To learn more about why you should have spare sprinklers and a sprinkler head shut off tool on hand, contact us today.

Do All the Fire Sprinklers in a Building Activate During a Fire?

Fire sprinklers are powerful, essential systems for many of today’s businesses. In the event of a fire, a well-functioning sprinkler system can extinguish the flames and save untold amounts of property damage. They are effective at preventing catastrophic damage when they function as intended. But these systems are also capable of creating significant water damage, especially when they activate for a false alarm. In the latter scenario, a fire sprinkler shut off tool can be the difference between minor water damage and a major problem.

In this post, we’re going to answer whether all the fire sprinklers in a system activate in a fire emergency. We’ll also look at how a fire sprinkler shut off tool can help in the case of a false alarm.’’

Do All the Fire Sprinkler Heads Activate During a Fire?

The answer to this critical question is usually no, though it depends on the type of system your building uses. One type, the deluge system, will activate in its entirety. But most commercial and office facilities will not use this type.

There are plenty of types of fire sprinkler systems. One industry expert outlines six different technologies you might encounter. Most businesses, though, are likely to stick with one of the following three types.

Wet Pipe Systems

Wet pipe systems are your most basic conventional sprinkler system. Their affordability is a significant reason for their popularity. Wet pipe systems have sprinkler heads attached to pipes running full of water. When a sprinkler head sensor is triggered (usually due to heat), water sprays. Wet pipe systems, then, don’t turn on all at once. Only affected sprinkler heads activate.

Wet pipe systems are great for many office and commercial environments, but they are susceptible to freezing in cold weather in spaces that aren’t temperature controlled.

Dry Pipe Systems

Dry pipe systems are a step up in complexity and cost. With these systems, there’s no water in the overhead pipes, making them ideal for semi-outdoor areas and cold rooms like industrial refrigerators. They are instead pressurized with either air or nitrogen. Here, too, heat activates individual sprinkler heads, which will vent the pressurized air and, after a short delay, spray water. This means the entire system does not activate at once.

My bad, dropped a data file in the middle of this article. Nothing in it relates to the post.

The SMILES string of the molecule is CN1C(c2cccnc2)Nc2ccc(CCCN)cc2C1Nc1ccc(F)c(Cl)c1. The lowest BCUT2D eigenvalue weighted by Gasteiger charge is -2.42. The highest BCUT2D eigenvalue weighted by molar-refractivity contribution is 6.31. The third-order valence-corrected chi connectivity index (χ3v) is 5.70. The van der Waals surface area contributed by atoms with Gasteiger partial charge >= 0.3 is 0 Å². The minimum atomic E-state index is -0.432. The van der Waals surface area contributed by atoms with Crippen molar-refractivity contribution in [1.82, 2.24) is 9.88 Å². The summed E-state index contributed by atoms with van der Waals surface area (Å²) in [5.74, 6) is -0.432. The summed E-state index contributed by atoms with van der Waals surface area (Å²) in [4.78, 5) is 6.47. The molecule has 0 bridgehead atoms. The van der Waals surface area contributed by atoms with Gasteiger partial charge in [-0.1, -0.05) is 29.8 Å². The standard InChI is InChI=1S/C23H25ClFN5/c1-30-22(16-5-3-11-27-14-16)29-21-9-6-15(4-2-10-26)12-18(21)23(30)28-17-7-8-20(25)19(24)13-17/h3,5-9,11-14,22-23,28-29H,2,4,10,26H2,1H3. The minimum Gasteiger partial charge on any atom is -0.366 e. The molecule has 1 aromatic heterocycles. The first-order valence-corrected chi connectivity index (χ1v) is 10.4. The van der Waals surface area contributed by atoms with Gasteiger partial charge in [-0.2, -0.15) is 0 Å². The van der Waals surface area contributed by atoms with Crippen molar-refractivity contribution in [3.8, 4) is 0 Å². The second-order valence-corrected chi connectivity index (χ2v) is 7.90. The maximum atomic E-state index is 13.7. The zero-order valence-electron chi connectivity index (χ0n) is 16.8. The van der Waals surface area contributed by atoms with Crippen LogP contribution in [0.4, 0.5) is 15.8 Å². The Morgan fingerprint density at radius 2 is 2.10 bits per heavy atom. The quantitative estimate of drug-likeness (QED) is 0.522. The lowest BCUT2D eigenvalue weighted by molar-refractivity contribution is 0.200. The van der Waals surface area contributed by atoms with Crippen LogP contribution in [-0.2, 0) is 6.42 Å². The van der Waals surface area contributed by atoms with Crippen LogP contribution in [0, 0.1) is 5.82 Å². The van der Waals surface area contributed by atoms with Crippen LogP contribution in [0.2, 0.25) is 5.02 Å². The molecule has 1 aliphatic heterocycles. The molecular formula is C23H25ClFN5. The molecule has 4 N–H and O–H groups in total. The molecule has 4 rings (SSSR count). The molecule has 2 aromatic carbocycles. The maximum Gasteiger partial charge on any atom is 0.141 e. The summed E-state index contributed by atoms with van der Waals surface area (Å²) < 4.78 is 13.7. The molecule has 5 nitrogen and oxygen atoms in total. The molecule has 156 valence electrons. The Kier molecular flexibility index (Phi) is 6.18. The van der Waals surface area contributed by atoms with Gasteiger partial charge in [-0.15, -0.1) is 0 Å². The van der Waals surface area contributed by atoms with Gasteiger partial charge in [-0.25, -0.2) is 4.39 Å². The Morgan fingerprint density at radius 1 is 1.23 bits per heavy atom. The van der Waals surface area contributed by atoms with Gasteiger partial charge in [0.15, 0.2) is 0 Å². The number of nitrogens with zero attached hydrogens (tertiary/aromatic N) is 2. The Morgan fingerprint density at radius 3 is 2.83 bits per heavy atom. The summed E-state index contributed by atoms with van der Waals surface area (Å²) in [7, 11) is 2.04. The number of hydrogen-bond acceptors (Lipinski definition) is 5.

Deluge Systems

Deluge systems deliver on their name, opening the entire system when a fire threat is detected. Though Hollywood makes it seem like every system is a deluge system, these are usually reserved for hazardous or high-risk scenarios — not your office.

Shutgun: A Fire Sprinkler Shut Off Tool for False Alarms and Accidents

As valuable as fire sprinkler systems are in the modern business world, accidents and possible false alarms, perhaps the fire alarm that was installed incorrectly in a hot zone, or is defective.  We’ve found that a single sprinkler head does an average of $35,000 in water damage before the fire department arrives to disable it. You need the ability to manually shut off an offending or broken sprinkler head.

Shutgun is that solution. Check out our many case studies to see how Shutgun has saved customers millions.

Ready to purchase? Buy your Shutgun today.

How a Commercial Fire Sprinkler System Works

A close up picture of a fire alarm sprinkler system in action with smoke

Commercial fire sprinkler systems are not household smoke detectors. Smoke detectors, for example, will activate in the presence of smoke so that members of a household can take proper action in the event of a fire. At times, they may also sound due to cooking or smoke from lit candles. Commercial fire sprinklers, conversely, serve more of an emergency role of extinguishing or containing a fire that has already begun, however, these advanced systems too can activate inadvertently or accidentally. Based on the different roles they play, it shouldn’t surprise you to learn that they each work quite differently. In this post, we’ll take a closer look at how a fire sprinkler system works:

How Are Fire Sprinkler Systems Activated?

Now that we’ve established that they aren’t activated by the presence of smoke, you’re likely wondering how they do operate. The answer: by heat.